Maine Senate Approves Bill that Allows Farmers to Sell Small Quantities of Raw Milk

On June 5, 2013, the Maine Senate approved LD 1282, “An Act to Help Small Farmers in Selling Raw Milk and Homemade Food Products.” The bill would allow Maine farmers to sell small quantities of unpasteurized milk or unpasteurized milk products (less than 20 gallons per day) directly to consumers without getting a license as long as it is clearly labeled, and sold from the farm or a farmers market within the state.

This bill comes on the heels of the controversial case against Dan Brown, a Maine farmer who was found guilty in April 2013 of selling milk without a license, selling unpasteurized milk without marking it as such, and operating a food establishment without a license.

The bill has gone to the Maine House of Representatives for vote.

The Campaign for Real Milk is a project of The Weston A. Price Foundation, a nutrition education non-profit based in Washington, D.C.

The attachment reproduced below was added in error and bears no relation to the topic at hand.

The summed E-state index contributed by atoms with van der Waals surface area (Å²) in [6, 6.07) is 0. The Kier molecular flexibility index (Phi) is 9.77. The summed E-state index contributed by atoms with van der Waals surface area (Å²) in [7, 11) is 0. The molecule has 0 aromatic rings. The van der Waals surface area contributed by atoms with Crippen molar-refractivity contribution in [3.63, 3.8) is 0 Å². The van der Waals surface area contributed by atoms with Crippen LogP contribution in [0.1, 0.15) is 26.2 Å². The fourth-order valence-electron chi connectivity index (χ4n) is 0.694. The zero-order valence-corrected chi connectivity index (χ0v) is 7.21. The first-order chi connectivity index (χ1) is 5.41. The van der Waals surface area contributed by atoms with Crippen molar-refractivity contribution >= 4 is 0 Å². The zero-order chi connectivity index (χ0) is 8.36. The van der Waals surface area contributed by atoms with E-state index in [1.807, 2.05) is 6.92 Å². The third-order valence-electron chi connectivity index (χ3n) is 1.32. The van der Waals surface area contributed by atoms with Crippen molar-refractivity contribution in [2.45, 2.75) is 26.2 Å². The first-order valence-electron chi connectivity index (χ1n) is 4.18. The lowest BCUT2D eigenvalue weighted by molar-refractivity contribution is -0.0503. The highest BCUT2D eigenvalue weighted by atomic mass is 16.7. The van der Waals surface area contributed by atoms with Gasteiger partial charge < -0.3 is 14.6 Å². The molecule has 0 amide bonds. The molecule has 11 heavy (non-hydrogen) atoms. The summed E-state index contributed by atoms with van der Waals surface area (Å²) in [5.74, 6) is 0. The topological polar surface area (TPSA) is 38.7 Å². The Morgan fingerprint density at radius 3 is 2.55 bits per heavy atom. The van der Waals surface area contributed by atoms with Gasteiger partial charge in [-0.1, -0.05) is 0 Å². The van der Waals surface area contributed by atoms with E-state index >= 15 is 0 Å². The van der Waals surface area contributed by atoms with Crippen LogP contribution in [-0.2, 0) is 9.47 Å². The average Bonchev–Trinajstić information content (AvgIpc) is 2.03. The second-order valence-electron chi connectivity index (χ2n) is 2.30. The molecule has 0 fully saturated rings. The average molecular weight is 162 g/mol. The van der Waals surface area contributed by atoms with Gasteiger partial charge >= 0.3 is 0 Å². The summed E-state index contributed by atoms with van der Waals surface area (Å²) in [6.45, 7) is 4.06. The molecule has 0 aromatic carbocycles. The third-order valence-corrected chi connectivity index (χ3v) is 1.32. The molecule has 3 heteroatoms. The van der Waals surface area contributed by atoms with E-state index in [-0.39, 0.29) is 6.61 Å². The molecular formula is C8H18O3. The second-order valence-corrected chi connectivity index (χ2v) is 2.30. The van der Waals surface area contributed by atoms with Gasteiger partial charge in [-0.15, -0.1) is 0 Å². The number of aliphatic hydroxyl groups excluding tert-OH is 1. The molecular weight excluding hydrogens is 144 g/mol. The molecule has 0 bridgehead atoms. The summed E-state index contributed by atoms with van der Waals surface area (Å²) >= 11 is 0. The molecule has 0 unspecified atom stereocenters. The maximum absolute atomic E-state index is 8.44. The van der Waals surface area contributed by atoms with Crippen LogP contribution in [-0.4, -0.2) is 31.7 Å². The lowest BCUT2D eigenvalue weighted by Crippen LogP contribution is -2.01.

Nevada Senate Says Yes to Raw Milk in Las Vegas

On May 28, the Nevada Senate approved a bill that will legalize the sale of raw milk in Las Vegas and across the state. The bill passed the Assembly on a unanimous vote on April 22, and was given a “do pass” by the Nevada Senate Committee on Health and Human Services on May 16. The bill is currently in enrollment.

Nevada’s current state law allows certified raw milk to be sold anywhere in the state, but raw milk produced under the authority of a county milk commission can only be sold in that county. Nye County, located just northwest of the Las Vegas metro area, established a county milk commission last year to regulate Amargosa Creamery as it began to produce raw milk. This bill would allow Amargosa Creamery to cross county lines and sell raw milk and raw milk products in the Las Vegas metro area.

The bill would also prohibit out of state raw milk producers from selling their products in Nevada – a move that would also benefit Amargosa Creamery by removing California dairy producers from the Las Vegas market and cutting back on their competition.

Most Nevada lawmakers are supportive of the bill. Although some have voiced concern about the health risks posed by raw milk, they believe it is better to move forward with a regulatory structure. The new Nevada bill requires labeling, dairy testing and liability. is a project of nutrition education non-profit, The Weston A. Price Foundation.